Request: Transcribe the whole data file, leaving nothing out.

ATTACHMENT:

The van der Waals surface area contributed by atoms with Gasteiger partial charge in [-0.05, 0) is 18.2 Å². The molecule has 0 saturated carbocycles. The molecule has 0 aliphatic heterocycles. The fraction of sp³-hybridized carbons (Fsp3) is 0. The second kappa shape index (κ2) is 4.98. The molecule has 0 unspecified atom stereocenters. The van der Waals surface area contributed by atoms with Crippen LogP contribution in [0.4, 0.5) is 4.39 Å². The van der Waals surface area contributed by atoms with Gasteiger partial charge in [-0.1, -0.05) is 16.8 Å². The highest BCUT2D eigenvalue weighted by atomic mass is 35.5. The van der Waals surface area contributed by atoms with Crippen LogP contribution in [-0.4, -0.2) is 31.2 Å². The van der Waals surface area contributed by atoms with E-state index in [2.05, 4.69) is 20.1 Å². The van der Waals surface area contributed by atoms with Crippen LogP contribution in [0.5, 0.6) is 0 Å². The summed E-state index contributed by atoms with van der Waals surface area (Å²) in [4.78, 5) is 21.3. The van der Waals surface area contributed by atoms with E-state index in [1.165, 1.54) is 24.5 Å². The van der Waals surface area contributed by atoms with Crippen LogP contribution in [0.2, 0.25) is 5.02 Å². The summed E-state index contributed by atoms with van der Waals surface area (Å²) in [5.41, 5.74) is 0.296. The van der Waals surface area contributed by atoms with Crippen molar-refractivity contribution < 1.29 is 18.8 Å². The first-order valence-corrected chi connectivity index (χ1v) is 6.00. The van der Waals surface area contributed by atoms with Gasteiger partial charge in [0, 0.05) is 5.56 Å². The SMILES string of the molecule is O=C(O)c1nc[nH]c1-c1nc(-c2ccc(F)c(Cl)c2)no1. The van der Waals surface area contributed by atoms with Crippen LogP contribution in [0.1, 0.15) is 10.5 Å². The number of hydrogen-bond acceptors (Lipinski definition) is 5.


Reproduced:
The van der Waals surface area contributed by atoms with Gasteiger partial charge in [-0.05, 0) is 18.2 Å². The molecule has 0 saturated carbocycles. The molecule has 0 aliphatic heterocycles. The fraction of sp³-hybridized carbons (Fsp3) is 0. The second kappa shape index (κ2) is 4.98. The molecule has 0 unspecified atom stereocenters. The van der Waals surface area contributed by atoms with Crippen LogP contribution in [0.4, 0.5) is 4.39 Å². The van der Waals surface area contributed by atoms with Gasteiger partial charge in [-0.1, -0.05) is 16.8 Å². The highest BCUT2D eigenvalue weighted by atomic mass is 35.5. The van der Waals surface area contributed by atoms with Crippen LogP contribution in [-0.4, -0.2) is 31.2 Å². The van der Waals surface area contributed by atoms with E-state index in [2.05, 4.69) is 20.1 Å². The van der Waals surface area contributed by atoms with Crippen LogP contribution in [0.5, 0.6) is 0 Å². The summed E-state index contributed by atoms with van der Waals surface area (Å²) in [4.78, 5) is 21.3. The van der Waals surface area contributed by atoms with E-state index in [1.165, 1.54) is 24.5 Å². The van der Waals surface area contributed by atoms with Crippen LogP contribution in [0.2, 0.25) is 5.02 Å². The summed E-state index contributed by atoms with van der Waals surface area (Å²) in [5.41, 5.74) is 0.296. The van der Waals surface area contributed by atoms with Crippen molar-refractivity contribution < 1.29 is 18.8 Å². The first-order valence-corrected chi connectivity index (χ1v) is 6.00. The van der Waals surface area contributed by atoms with Gasteiger partial charge in [0, 0.05) is 5.56 Å². The SMILES string of the molecule is O=C(O)c1nc[nH]c1-c1nc(-c2ccc(F)c(Cl)c2)no1. The van der Waals surface area contributed by atoms with Crippen LogP contribution in [0.1, 0.15) is 10.5 Å². The number of hydrogen-bond acceptors (Lipinski definition) is 5.